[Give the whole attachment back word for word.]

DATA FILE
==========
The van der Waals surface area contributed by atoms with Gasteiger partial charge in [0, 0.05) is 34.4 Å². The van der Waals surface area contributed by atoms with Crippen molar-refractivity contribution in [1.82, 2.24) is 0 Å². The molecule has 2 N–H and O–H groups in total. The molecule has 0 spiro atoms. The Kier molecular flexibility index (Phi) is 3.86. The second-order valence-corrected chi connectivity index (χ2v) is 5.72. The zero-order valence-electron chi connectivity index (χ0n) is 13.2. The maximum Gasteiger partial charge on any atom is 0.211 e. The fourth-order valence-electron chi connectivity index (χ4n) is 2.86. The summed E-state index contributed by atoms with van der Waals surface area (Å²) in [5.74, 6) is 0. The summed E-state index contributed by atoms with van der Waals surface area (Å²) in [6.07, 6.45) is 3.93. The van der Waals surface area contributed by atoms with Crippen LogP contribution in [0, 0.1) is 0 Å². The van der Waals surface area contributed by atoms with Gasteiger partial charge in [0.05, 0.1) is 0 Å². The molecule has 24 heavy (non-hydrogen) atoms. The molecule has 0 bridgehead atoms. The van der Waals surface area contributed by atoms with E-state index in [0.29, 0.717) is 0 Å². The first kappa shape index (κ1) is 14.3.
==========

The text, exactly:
The van der Waals surface area contributed by atoms with Gasteiger partial charge in [0, 0.05) is 34.4 Å². The van der Waals surface area contributed by atoms with Crippen molar-refractivity contribution in [1.82, 2.24) is 0 Å². The molecule has 2 N–H and O–H groups in total. The molecule has 0 spiro atoms. The Kier molecular flexibility index (Phi) is 3.86. The second-order valence-corrected chi connectivity index (χ2v) is 5.72. The zero-order valence-electron chi connectivity index (χ0n) is 13.2. The maximum Gasteiger partial charge on any atom is 0.211 e. The fourth-order valence-electron chi connectivity index (χ4n) is 2.86. The summed E-state index contributed by atoms with van der Waals surface area (Å²) in [5.74, 6) is 0. The summed E-state index contributed by atoms with van der Waals surface area (Å²) in [6.07, 6.45) is 3.93. The van der Waals surface area contributed by atoms with Crippen LogP contribution in [0, 0.1) is 0 Å². The van der Waals surface area contributed by atoms with Gasteiger partial charge in [0.05, 0.1) is 0 Å². The molecule has 24 heavy (non-hydrogen) atoms. The molecule has 0 bridgehead atoms. The van der Waals surface area contributed by atoms with E-state index in [0.29, 0.717) is 0 Å². The first kappa shape index (κ1) is 14.3.